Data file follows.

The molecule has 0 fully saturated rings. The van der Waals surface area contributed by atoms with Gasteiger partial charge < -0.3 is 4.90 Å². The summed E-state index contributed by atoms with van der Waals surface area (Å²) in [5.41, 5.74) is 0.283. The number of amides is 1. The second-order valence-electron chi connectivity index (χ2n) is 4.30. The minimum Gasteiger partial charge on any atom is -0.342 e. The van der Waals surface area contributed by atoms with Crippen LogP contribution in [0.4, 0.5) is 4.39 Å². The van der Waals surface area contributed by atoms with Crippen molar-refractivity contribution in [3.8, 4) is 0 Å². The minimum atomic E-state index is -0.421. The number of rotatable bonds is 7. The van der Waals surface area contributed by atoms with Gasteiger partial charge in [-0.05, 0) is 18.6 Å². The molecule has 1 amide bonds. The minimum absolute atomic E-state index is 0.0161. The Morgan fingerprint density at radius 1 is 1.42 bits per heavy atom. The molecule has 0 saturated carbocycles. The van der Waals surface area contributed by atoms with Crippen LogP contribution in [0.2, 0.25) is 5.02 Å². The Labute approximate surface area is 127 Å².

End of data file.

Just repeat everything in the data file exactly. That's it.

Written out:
The molecule has 0 fully saturated rings. The van der Waals surface area contributed by atoms with Gasteiger partial charge < -0.3 is 4.90 Å². The summed E-state index contributed by atoms with van der Waals surface area (Å²) in [5.41, 5.74) is 0.283. The number of amides is 1. The second-order valence-electron chi connectivity index (χ2n) is 4.30. The minimum Gasteiger partial charge on any atom is -0.342 e. The van der Waals surface area contributed by atoms with Crippen LogP contribution in [0.4, 0.5) is 4.39 Å². The van der Waals surface area contributed by atoms with Crippen molar-refractivity contribution in [3.8, 4) is 0 Å². The minimum atomic E-state index is -0.421. The number of rotatable bonds is 7. The van der Waals surface area contributed by atoms with Gasteiger partial charge in [-0.05, 0) is 18.6 Å². The molecule has 1 amide bonds. The minimum absolute atomic E-state index is 0.0161. The Morgan fingerprint density at radius 1 is 1.42 bits per heavy atom. The molecule has 0 saturated carbocycles. The van der Waals surface area contributed by atoms with Crippen LogP contribution in [0.2, 0.25) is 5.02 Å². The Labute approximate surface area is 127 Å².